CM . . .
. Volume XVIII Number 25. . . .March 2, 2012
Trueman Bradley, Aspie Detective.
Alexei Maxim Russell.
London, UK: Jessica Kingsley (Distributed in Canada by UBC Press), 2012.
304 pp., trade pbk., $16.95.
Private investigators-New York (State)-New York-Fiction.
Grades 6-9 / Ages 11-14.
Review by Beverley Brenna.
I've always hated the sound of cars honking. In my new office on Reade Street, the traffic was loud and hurt my ears. I began to wonder if I had made a mistake by moving to New York City. It was much noisier here than I had expected.
Someone knocked at the door of my room and I opened it. A short, round man in a mover's uniform was standing there.
"You 201 Reade Street?" he asked.
"Am I what?" I asked. "No, I'm Trueman Bradley."
"Yeah, that's what I'm talking about, here," he said. "Mr. Trueman Bradley at 201 Reade Street, it says. I'm the guy what moved your furniture, right? I got the bill here. Now, we'll take of 10 percent if you pay cash, see? So, how about it?"
The mover was wearing a blue uniform with yellow stripes down the sides. He was unshaven. He had a lot of small burns on his trousers. I recognized the burns as the kind made by cigarette ashes. He smelled like smoke, and I could recognize the smell as being from Chesterfield brand cigarettes. The grease on the front of his shirt was recognizable as the kind of stains caused by French fries. I had read medical books and had learned to recognize the signs of many medical problems. I could recognize all the symptoms that would indicate he suffered from the medical problem known as "high blood pressure."
I could see all these details about him, but I had no idea what he was saying to me.
Trueman Bradley's Asperger's Syndrome (AS) makes him a complex protagonist in a novel centred around a young man trying to make it as a private detective. What Trueman lacks in social skills and perception, he makes up for in mathematical savvy and an uncanny ability to interpret sensory information, and the resulting 'fantasy adventure' is crafted carefully in terms of plotline.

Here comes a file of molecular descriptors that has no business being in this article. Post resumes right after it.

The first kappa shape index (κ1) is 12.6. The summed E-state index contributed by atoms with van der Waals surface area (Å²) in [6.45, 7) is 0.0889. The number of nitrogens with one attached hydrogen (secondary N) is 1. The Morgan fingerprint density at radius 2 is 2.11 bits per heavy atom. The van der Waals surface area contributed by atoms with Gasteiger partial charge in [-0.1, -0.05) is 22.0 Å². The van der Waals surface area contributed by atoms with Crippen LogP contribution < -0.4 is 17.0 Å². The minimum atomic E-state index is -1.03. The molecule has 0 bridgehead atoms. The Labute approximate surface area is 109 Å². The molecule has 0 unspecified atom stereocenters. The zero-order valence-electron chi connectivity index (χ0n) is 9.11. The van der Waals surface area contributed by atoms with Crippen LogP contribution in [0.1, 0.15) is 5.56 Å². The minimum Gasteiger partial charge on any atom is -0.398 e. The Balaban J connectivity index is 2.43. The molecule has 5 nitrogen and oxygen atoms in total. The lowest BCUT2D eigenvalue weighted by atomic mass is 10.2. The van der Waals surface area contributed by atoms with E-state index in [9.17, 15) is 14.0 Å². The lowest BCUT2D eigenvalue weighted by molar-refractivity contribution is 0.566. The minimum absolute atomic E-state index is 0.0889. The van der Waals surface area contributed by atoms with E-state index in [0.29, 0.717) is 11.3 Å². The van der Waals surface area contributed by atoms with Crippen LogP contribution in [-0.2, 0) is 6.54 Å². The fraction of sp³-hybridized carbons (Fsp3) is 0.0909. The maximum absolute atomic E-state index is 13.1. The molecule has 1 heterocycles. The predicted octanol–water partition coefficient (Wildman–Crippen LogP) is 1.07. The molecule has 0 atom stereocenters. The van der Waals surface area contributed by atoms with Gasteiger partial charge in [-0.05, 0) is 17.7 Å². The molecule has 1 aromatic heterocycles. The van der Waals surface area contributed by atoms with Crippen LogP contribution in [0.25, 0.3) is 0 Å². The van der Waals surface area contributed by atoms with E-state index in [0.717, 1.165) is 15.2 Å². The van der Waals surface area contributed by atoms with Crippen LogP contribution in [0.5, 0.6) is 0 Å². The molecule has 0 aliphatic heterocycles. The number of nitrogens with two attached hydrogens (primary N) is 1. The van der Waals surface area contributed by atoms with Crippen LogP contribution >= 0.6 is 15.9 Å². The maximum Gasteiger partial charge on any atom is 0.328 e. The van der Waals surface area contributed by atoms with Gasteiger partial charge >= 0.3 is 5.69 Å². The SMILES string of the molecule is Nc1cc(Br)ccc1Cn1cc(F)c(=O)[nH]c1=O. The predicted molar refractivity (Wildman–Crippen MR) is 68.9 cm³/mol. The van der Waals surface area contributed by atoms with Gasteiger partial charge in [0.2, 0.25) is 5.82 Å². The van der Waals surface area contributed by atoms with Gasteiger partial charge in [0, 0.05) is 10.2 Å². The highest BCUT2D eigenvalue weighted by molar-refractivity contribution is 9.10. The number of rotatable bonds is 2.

Trueman, an unassuming millionaire, has moved from Heartville, Illinois, to New York City to set up a detective agency. He brings with him numerous skills learned from the grandfather who raised him, as well as confidence inspired by reading detective comics. Miraculously, his landlady, her ex daughter-in-law Dr. Nora Lucca—and Trueman's love interest— and another tenant are also attracted to the detective business, and in one way or another his three new friends become collaborators in a quest to save lives and solidify Trueman's business prospects.
While comic scenes centred around Trueman's mishaps lighten the tone of the book, these scenes also serve to illuminate how he is affected—both positively and negatively—by his AS. One such amusing episode occurs when Trueman spots a murderer they are tracking in a crowded airport and blows their cover. Nora chides, "Here's lesson two of being a detective. If you suspect someone of being a murderer, you don't run up to them and shout 'He's the one!' You understand? He's sure to run away!"